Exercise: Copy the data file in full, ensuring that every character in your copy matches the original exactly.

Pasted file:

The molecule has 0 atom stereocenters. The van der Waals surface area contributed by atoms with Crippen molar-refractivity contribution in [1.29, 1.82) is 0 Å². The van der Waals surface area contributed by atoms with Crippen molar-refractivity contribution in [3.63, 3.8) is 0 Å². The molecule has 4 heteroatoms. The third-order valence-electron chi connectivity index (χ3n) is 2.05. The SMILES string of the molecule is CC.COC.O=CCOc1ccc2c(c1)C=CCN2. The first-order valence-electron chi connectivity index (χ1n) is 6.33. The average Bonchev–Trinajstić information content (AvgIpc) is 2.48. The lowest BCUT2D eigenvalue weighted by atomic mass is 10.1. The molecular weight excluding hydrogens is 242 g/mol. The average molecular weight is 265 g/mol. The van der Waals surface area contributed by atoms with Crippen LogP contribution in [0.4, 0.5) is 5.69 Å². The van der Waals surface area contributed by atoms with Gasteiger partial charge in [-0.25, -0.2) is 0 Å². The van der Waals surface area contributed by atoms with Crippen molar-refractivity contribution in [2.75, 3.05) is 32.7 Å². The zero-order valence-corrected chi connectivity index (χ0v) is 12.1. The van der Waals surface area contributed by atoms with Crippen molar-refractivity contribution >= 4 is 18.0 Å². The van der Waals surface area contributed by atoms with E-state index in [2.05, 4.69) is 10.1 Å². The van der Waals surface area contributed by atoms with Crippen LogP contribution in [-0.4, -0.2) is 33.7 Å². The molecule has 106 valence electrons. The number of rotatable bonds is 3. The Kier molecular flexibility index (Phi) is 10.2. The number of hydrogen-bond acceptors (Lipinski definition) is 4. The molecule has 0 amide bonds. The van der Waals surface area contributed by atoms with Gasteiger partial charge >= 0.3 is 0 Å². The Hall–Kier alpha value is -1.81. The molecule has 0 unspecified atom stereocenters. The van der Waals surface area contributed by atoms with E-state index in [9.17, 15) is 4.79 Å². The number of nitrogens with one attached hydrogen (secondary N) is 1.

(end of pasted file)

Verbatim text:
The molecule has 0 atom stereocenters. The van der Waals surface area contributed by atoms with Crippen molar-refractivity contribution in [1.29, 1.82) is 0 Å². The van der Waals surface area contributed by atoms with Crippen molar-refractivity contribution in [3.63, 3.8) is 0 Å². The molecule has 4 heteroatoms. The third-order valence-electron chi connectivity index (χ3n) is 2.05. The SMILES string of the molecule is CC.COC.O=CCOc1ccc2c(c1)C=CCN2. The first-order valence-electron chi connectivity index (χ1n) is 6.33. The average Bonchev–Trinajstić information content (AvgIpc) is 2.48. The lowest BCUT2D eigenvalue weighted by atomic mass is 10.1. The molecular weight excluding hydrogens is 242 g/mol. The average molecular weight is 265 g/mol. The van der Waals surface area contributed by atoms with Crippen LogP contribution in [0.4, 0.5) is 5.69 Å². The van der Waals surface area contributed by atoms with Gasteiger partial charge in [-0.25, -0.2) is 0 Å². The van der Waals surface area contributed by atoms with Crippen molar-refractivity contribution in [2.75, 3.05) is 32.7 Å². The zero-order valence-corrected chi connectivity index (χ0v) is 12.1. The van der Waals surface area contributed by atoms with Crippen molar-refractivity contribution >= 4 is 18.0 Å². The van der Waals surface area contributed by atoms with E-state index in [2.05, 4.69) is 10.1 Å². The van der Waals surface area contributed by atoms with Crippen LogP contribution in [-0.4, -0.2) is 33.7 Å². The molecule has 106 valence electrons. The number of rotatable bonds is 3. The Kier molecular flexibility index (Phi) is 10.2. The number of hydrogen-bond acceptors (Lipinski definition) is 4. The molecule has 0 amide bonds. The van der Waals surface area contributed by atoms with Gasteiger partial charge >= 0.3 is 0 Å². The Hall–Kier alpha value is -1.81. The molecule has 0 unspecified atom stereocenters. The van der Waals surface area contributed by atoms with E-state index in [9.17, 15) is 4.79 Å². The number of nitrogens with one attached hydrogen (secondary N) is 1.